Seeking a Media Critic

CJR is looking for an experienced journalist to be its Peterson Fellow, a part-time job blogging about and critiquing media coverage of fiscal and economic policy.

Funded by the Peter G. Peterson Foundation, the Peterson Fellowship was created to encourage the business and Washington media to take the long view. Among other things, we’ll encourage the press to explore the national debate over the federal budget, the national debt, entitlement programs, and taxes; the impact of Washington economic policy on Wall Street and financial markets; the still-unknown public exposure to various financial stabilization measures and its impact on future economic policy choices; the fallout and long-term consequences of financial-sector reforms; the social consequences of the crisis, including wealth transfers resulting from foreclosures and other forms of economic dislocation; and the impact of the crisis on social mobility, income distribution, poverty, and personal savings and home-ownership rates.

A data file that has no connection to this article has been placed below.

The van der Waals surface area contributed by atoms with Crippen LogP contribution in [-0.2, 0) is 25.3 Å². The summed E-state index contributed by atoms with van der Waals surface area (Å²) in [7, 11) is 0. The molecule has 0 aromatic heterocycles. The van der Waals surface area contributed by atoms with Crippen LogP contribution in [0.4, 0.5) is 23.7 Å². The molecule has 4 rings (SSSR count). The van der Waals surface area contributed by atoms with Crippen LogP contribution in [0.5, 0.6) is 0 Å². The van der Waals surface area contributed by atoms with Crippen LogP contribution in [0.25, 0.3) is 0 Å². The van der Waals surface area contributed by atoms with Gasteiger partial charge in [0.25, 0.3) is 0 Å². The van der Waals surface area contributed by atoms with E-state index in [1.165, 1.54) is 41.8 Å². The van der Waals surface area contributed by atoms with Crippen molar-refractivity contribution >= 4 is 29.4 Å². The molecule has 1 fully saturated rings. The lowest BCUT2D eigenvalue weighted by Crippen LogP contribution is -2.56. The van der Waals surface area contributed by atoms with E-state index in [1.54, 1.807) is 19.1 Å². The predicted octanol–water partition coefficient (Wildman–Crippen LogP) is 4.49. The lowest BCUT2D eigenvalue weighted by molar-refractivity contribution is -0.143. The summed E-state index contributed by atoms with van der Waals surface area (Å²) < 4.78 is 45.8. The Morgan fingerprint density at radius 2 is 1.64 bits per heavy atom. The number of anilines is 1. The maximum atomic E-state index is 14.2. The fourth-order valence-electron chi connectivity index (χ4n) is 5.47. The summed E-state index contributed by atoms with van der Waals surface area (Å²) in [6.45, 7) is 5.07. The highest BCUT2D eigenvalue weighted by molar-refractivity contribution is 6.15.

The job is part time, but demanding, requiring wide reading and the ability to dole out frequent, tough and fair criticism based on journalistic criteria: fairness, depth, courage, originality, distance from sources, etc. Fluency with economic and policy questions a plus, as is familiarity with Washington media eco-system. The pay is $3,333.33 a month, no benefits (except working with the best darned media-crit organization anywhere), and runs through December 31, with a chance for a one-year renewal. Apply to

Has America ever needed a media watchdog more than now? Help us by joining CJR today.

Dean Starkman Dean Starkman runs The Audit, CJR's business section, and is the author of The Watchdog That Didn't Bark: The Financial Crisis and the Disappearance of Investigative Journalism (Columbia University Press, January 2014). Follow Dean on Twitter: @deanstarkman.